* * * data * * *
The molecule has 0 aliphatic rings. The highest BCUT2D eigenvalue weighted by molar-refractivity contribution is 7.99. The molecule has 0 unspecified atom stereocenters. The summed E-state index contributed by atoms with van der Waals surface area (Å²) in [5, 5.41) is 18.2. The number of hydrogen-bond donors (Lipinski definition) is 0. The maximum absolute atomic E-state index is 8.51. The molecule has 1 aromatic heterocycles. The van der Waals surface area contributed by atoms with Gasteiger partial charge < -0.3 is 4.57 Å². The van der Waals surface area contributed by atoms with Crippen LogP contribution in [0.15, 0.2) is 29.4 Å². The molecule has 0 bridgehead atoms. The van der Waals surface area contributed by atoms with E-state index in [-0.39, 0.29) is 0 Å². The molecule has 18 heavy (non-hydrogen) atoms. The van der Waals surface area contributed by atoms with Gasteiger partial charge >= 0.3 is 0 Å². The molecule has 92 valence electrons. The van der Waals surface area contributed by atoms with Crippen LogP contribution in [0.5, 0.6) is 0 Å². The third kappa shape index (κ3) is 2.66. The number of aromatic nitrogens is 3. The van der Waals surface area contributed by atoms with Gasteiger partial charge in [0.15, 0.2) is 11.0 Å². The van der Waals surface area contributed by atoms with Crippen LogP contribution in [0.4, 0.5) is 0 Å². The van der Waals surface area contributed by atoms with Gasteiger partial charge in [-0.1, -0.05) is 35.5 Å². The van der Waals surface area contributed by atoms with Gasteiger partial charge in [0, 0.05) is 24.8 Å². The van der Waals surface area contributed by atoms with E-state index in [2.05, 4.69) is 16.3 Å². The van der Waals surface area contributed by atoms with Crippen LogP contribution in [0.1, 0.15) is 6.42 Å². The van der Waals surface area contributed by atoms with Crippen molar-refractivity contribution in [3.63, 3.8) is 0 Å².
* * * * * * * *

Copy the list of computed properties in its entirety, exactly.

The molecule has 0 aliphatic rings. The highest BCUT2D eigenvalue weighted by molar-refractivity contribution is 7.99. The molecule has 0 unspecified atom stereocenters. The summed E-state index contributed by atoms with van der Waals surface area (Å²) in [5, 5.41) is 18.2. The number of hydrogen-bond donors (Lipinski definition) is 0. The maximum absolute atomic E-state index is 8.51. The molecule has 1 aromatic heterocycles. The van der Waals surface area contributed by atoms with Gasteiger partial charge < -0.3 is 4.57 Å². The van der Waals surface area contributed by atoms with Crippen LogP contribution in [0.15, 0.2) is 29.4 Å². The molecule has 0 bridgehead atoms. The van der Waals surface area contributed by atoms with E-state index in [-0.39, 0.29) is 0 Å². The molecule has 18 heavy (non-hydrogen) atoms. The van der Waals surface area contributed by atoms with Gasteiger partial charge >= 0.3 is 0 Å². The molecule has 92 valence electrons. The van der Waals surface area contributed by atoms with Crippen LogP contribution in [0.5, 0.6) is 0 Å². The third kappa shape index (κ3) is 2.66. The number of aromatic nitrogens is 3. The van der Waals surface area contributed by atoms with Gasteiger partial charge in [0.15, 0.2) is 11.0 Å². The van der Waals surface area contributed by atoms with Crippen LogP contribution in [0.4, 0.5) is 0 Å². The van der Waals surface area contributed by atoms with Gasteiger partial charge in [-0.1, -0.05) is 35.5 Å². The van der Waals surface area contributed by atoms with Gasteiger partial charge in [0, 0.05) is 24.8 Å². The van der Waals surface area contributed by atoms with E-state index in [2.05, 4.69) is 16.3 Å². The van der Waals surface area contributed by atoms with Crippen LogP contribution in [0.1, 0.15) is 6.42 Å². The van der Waals surface area contributed by atoms with Crippen molar-refractivity contribution in [3.63, 3.8) is 0 Å².